Mistah FAB gets real

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Back in 2006, Oakland's unofficial hyphy ambassador Mistah FAB -- like the movement itself -- was a relentless ball of energy, with a 10,000-watt smile on his face. On any given day, he'd be popping up at a Youth Uprising dance battle or an Oakland City Council meeting, joining forces with the Silence the Violence campaign, or strolling into a local high school. At 24, the man born Stanley P. Cox Jr., seemed to be a bit of a goofball, a big little kid relishing his star power, decked out in gold, diamonds on his grill and a big cartoon bus around his neck. His rap persona, too, was something of a cartoon character all the kids adored, with his nasally rhymes about "getting on the yellow bus" -- a.k.a "going dumb" or "wilding out" -- and ghost-riding -- dancing on a moving car with no one behind the wheel.

Now, Mistah FAB is the father of a two-year-old girl, and he's no longer playing the class clown. In fact, he seems a little chagrined that he has encouraged so much recklessness in the past, even as he was advocating for the youth. Now, he's thinking his future could be in politics, leading Oakland as mayor some day. At August's Fresh Fest in Oakland's Mosswood Park, he gave a stirring speech to the crowd, still shellshocked by the involuntary manslaughter verdict against BART Police officer Johannes Mehserle in the death of 23-year-old Oakland resident Oscar Grant.

"As mentors, we must realize that when we tell these young dudes, 'Oh little homie, you tripping, you hyphy, you wild!' -- that's not the way," FAB told the audience. "Let's tell these dudes, 'I feel your pain, I know your brother got life. I know you don't know your dad. I was in that same situation. My brother got 100 years. My mother has cancer right now, so every day, I'm appreciative to be with her. My daddy died from AIDS.' ... We can't continue to give up on the youth. Stop saying there's no hope for the future. We have to give them the feeling that 'You can make it, too.'"

I recently just dropped another video called, "Get Away." To me, that's the alternative solution. "Get Away" says before you allow yourself to crash on that highway, you just need to get away, go somewhere else. And if you can't physically go somewhere else, mentally go there. Although your body may be trapped and enslaved, your mind is free to roam. See yourself somewhere else. Be somewhere else. Because growing up in the inner cities that we come up in, the only thing that saves most of us is having a great, vivid imagination.


These videos are a part of a collection of 10 videos I'm doing, like a semi-movie. All the videos together will tell a story. The project is called, We Against the World, and it's basically taking a chapter out of Tupac Shakur's ideology of his album, Me Against the World. All of the songs are going to tell the story of "How does Oakland feel?"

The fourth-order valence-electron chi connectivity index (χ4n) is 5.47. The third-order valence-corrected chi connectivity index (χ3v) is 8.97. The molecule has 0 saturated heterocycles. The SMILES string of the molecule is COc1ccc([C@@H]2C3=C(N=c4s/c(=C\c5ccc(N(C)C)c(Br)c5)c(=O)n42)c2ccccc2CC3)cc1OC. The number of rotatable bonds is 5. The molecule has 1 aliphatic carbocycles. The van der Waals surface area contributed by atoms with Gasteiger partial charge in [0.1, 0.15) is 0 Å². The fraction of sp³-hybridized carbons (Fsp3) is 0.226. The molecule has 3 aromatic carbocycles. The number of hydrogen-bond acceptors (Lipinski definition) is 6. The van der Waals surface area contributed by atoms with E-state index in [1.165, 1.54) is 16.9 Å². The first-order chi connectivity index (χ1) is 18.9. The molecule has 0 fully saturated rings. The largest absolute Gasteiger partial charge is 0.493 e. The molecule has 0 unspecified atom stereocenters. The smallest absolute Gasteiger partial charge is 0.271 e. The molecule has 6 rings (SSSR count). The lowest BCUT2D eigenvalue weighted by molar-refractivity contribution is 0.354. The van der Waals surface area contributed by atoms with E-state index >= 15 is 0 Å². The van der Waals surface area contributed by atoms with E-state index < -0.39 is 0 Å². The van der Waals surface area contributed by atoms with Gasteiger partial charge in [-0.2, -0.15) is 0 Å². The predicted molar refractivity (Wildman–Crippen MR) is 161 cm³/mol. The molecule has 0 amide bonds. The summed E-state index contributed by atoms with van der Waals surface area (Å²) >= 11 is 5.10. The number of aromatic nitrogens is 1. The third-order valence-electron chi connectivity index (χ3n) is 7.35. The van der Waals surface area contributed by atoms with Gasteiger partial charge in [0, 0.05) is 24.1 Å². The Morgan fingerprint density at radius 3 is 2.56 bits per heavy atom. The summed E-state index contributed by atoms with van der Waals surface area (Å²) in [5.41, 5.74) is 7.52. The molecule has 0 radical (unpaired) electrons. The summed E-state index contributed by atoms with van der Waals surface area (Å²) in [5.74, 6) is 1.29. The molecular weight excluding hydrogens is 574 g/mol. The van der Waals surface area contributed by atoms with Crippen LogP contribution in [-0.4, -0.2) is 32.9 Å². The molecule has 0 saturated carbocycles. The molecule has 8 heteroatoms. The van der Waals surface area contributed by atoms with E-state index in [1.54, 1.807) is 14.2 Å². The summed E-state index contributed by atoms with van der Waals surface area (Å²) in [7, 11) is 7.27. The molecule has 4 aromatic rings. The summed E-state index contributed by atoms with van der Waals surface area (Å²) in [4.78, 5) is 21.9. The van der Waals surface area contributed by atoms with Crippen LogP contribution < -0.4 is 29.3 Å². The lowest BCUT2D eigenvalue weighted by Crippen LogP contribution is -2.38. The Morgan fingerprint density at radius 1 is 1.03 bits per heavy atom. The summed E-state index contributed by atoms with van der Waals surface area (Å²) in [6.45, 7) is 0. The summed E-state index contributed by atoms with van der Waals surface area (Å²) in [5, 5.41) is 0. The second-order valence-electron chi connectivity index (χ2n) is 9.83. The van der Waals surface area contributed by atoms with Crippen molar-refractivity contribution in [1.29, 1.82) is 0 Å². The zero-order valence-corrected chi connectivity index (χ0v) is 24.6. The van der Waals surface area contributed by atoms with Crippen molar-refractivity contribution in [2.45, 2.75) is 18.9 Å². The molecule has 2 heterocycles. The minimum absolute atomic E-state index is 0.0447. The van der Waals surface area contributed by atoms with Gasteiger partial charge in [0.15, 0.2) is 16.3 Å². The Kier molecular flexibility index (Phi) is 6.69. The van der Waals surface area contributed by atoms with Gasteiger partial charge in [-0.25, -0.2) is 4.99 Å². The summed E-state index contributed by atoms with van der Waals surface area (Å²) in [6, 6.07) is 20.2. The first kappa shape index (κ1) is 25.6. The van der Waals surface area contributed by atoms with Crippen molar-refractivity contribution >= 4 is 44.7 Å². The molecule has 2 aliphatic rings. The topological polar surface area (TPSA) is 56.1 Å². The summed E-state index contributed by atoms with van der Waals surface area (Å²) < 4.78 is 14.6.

LH: Is this also going to be an album?

FAB: No, it's more like a mix tape/street album. The next major album that I'll drop is called Liberty Forever, which I've been working on for 2-3 years. My daughter's name is Liberty Forever Free, so the album is named after her, but it's also a symbol of how I am, at 28 years old, of what I'm feeling, where my mind is at. I'm feeling liberation. I'm feeling like, for the rest of my life, as long as I allow myself to think freely, be emancipated mentally, I'll never be able to be captured, or held down, or restricted of anything. You can put up a roadblock, but you can't block my thoughts.

It helps a lot. I've become so strong-minded that I'm not letting anything interfere with that. I don't drink alcohol anymore. I don't smoke weed anymore. And I'm not trying to say I'm better than anyone that does that. But that's what works for me.

LH: What are your thoughts on the Oscar Grant verdict and the reaction to that verdict in Oakland?

FAB: It's like, to what level do you equate fear and justice? One loses his life, another has to do a couple months for it. Even if he had to do life, does it still make it fair that he took a life? You can escape the legal system, but universal law is the judgment passed down by a higher power that we all have to answer to on the day of our calling. That's the way you have to look at that. That's the only way to maintain some level of sanity, and not allow yourself to be so overly frustrated that you go out and you do something that may risk your liberty. You don't want people to rile people to do something ignorant. Then that's going to be another person that's going to be a sacrificial lamb for the justice system.

LH: Can you tell me about your Black Liberty clothing line?


FAB: Black Liberty just symbolizes freedom, and the thought of, "Everyone has a dark side -- let's free it." Let's bring our dark side into the light. It could be physical emancipation, it could be mental emancipation, it could be spiritual emancipation. Through that, we establish black liberty. We establish the darkest things and the most awful viewpoint that people have upon us, and we throw them out the window. Black Liberty is also raising awareness of political prisoners like, Mutulu Shakur, Mumia Abu-Jamal, and Assata Shakur. I'm also working on a motivational book called, Maximize Your Minimum. I'm just trying to involve myself in a lot of different things to continue to uplift -- to play my role in changing lives one life at a time.